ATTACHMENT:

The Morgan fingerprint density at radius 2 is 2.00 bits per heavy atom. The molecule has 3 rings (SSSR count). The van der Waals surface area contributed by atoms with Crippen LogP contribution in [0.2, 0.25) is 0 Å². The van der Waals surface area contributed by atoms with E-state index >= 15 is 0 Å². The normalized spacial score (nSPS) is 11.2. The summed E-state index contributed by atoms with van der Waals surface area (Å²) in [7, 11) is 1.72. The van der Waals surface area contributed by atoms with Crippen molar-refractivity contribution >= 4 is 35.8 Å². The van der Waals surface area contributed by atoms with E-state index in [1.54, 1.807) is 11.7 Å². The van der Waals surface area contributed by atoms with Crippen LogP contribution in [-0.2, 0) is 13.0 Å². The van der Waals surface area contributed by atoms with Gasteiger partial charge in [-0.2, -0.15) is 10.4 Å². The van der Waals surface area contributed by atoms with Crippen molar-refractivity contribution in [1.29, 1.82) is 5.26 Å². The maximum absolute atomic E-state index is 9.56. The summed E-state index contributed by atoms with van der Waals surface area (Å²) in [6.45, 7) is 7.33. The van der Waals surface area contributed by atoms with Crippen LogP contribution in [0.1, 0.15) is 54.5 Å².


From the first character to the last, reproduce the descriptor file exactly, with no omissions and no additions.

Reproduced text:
The Morgan fingerprint density at radius 2 is 2.00 bits per heavy atom. The molecule has 3 rings (SSSR count). The van der Waals surface area contributed by atoms with Crippen LogP contribution in [0.2, 0.25) is 0 Å². The van der Waals surface area contributed by atoms with E-state index >= 15 is 0 Å². The normalized spacial score (nSPS) is 11.2. The summed E-state index contributed by atoms with van der Waals surface area (Å²) in [7, 11) is 1.72. The van der Waals surface area contributed by atoms with Crippen molar-refractivity contribution >= 4 is 35.8 Å². The van der Waals surface area contributed by atoms with E-state index in [1.54, 1.807) is 11.7 Å². The van der Waals surface area contributed by atoms with Crippen LogP contribution in [-0.2, 0) is 13.0 Å². The van der Waals surface area contributed by atoms with Gasteiger partial charge in [-0.2, -0.15) is 10.4 Å². The van der Waals surface area contributed by atoms with Crippen molar-refractivity contribution in [1.29, 1.82) is 5.26 Å². The maximum absolute atomic E-state index is 9.56. The summed E-state index contributed by atoms with van der Waals surface area (Å²) in [6.45, 7) is 7.33. The van der Waals surface area contributed by atoms with Crippen LogP contribution in [0.1, 0.15) is 54.5 Å².